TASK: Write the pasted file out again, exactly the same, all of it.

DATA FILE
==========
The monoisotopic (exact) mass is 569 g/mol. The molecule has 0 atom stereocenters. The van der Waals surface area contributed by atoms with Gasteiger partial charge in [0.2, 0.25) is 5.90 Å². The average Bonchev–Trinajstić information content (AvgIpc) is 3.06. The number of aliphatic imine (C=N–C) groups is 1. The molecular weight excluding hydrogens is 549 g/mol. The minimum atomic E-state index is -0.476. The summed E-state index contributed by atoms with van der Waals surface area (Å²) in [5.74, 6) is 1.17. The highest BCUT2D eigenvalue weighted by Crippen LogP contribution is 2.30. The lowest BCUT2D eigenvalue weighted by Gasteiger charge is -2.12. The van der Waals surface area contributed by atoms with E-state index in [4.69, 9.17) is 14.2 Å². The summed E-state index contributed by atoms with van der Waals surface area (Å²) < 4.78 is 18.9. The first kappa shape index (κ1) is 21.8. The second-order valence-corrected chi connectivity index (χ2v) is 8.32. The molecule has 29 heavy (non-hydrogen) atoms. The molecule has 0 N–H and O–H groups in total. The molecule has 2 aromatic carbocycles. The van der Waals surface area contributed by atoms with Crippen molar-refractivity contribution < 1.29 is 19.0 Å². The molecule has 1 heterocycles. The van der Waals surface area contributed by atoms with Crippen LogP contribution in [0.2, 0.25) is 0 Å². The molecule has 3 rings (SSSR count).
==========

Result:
The monoisotopic (exact) mass is 569 g/mol. The molecule has 0 atom stereocenters. The van der Waals surface area contributed by atoms with Gasteiger partial charge in [0.2, 0.25) is 5.90 Å². The average Bonchev–Trinajstić information content (AvgIpc) is 3.06. The number of aliphatic imine (C=N–C) groups is 1. The molecular weight excluding hydrogens is 549 g/mol. The minimum atomic E-state index is -0.476. The summed E-state index contributed by atoms with van der Waals surface area (Å²) in [5.74, 6) is 1.17. The highest BCUT2D eigenvalue weighted by Crippen LogP contribution is 2.30. The lowest BCUT2D eigenvalue weighted by Gasteiger charge is -2.12. The van der Waals surface area contributed by atoms with E-state index in [4.69, 9.17) is 14.2 Å². The summed E-state index contributed by atoms with van der Waals surface area (Å²) < 4.78 is 18.9. The first kappa shape index (κ1) is 21.8. The second-order valence-corrected chi connectivity index (χ2v) is 8.32. The molecule has 29 heavy (non-hydrogen) atoms. The molecule has 0 N–H and O–H groups in total. The molecule has 2 aromatic carbocycles. The van der Waals surface area contributed by atoms with Crippen molar-refractivity contribution < 1.29 is 19.0 Å². The molecule has 1 heterocycles. The van der Waals surface area contributed by atoms with Crippen LogP contribution in [0.2, 0.25) is 0 Å². The molecule has 3 rings (SSSR count).